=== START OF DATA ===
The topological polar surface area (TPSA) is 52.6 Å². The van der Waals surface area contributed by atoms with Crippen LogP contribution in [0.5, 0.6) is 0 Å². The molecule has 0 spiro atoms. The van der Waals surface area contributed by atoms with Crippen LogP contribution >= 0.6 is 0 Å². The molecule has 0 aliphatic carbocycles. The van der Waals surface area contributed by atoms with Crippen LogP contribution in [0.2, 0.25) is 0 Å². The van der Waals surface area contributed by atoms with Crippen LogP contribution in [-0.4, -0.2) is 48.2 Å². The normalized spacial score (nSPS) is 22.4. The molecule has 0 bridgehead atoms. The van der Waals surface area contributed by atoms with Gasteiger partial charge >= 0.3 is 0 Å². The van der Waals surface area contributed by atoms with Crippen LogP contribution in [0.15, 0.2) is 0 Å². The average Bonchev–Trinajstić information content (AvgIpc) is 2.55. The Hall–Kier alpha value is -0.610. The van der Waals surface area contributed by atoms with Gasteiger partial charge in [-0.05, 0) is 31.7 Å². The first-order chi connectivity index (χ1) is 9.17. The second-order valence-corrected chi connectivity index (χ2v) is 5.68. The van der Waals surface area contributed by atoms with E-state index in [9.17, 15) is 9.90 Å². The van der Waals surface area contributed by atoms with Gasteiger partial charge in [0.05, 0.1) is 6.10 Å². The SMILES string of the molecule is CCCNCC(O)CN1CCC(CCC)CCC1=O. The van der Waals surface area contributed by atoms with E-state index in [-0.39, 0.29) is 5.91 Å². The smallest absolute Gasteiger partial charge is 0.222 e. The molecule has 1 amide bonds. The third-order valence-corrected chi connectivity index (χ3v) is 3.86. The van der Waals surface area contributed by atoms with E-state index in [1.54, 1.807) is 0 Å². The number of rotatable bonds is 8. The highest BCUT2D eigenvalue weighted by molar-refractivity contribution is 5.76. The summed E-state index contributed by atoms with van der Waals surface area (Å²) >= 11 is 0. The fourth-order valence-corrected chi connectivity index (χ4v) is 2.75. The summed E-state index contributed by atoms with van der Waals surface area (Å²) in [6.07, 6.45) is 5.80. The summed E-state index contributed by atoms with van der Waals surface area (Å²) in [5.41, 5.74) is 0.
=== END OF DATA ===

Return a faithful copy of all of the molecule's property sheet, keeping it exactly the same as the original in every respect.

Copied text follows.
The topological polar surface area (TPSA) is 52.6 Å². The van der Waals surface area contributed by atoms with Crippen LogP contribution in [0.5, 0.6) is 0 Å². The molecule has 0 spiro atoms. The van der Waals surface area contributed by atoms with Crippen LogP contribution >= 0.6 is 0 Å². The molecule has 0 aliphatic carbocycles. The van der Waals surface area contributed by atoms with Crippen LogP contribution in [0.2, 0.25) is 0 Å². The van der Waals surface area contributed by atoms with Crippen LogP contribution in [-0.4, -0.2) is 48.2 Å². The normalized spacial score (nSPS) is 22.4. The molecule has 0 bridgehead atoms. The van der Waals surface area contributed by atoms with Gasteiger partial charge >= 0.3 is 0 Å². The van der Waals surface area contributed by atoms with Crippen LogP contribution in [0.15, 0.2) is 0 Å². The average Bonchev–Trinajstić information content (AvgIpc) is 2.55. The Hall–Kier alpha value is -0.610. The van der Waals surface area contributed by atoms with Gasteiger partial charge in [-0.05, 0) is 31.7 Å². The first-order chi connectivity index (χ1) is 9.17. The second-order valence-corrected chi connectivity index (χ2v) is 5.68. The van der Waals surface area contributed by atoms with E-state index in [9.17, 15) is 9.90 Å². The van der Waals surface area contributed by atoms with Gasteiger partial charge in [0.05, 0.1) is 6.10 Å². The SMILES string of the molecule is CCCNCC(O)CN1CCC(CCC)CCC1=O. The van der Waals surface area contributed by atoms with E-state index in [-0.39, 0.29) is 5.91 Å². The smallest absolute Gasteiger partial charge is 0.222 e. The molecule has 1 amide bonds. The third-order valence-corrected chi connectivity index (χ3v) is 3.86. The van der Waals surface area contributed by atoms with E-state index in [1.54, 1.807) is 0 Å². The number of rotatable bonds is 8. The highest BCUT2D eigenvalue weighted by molar-refractivity contribution is 5.76. The summed E-state index contributed by atoms with van der Waals surface area (Å²) >= 11 is 0. The fourth-order valence-corrected chi connectivity index (χ4v) is 2.75. The summed E-state index contributed by atoms with van der Waals surface area (Å²) in [6.07, 6.45) is 5.80. The summed E-state index contributed by atoms with van der Waals surface area (Å²) in [5.41, 5.74) is 0.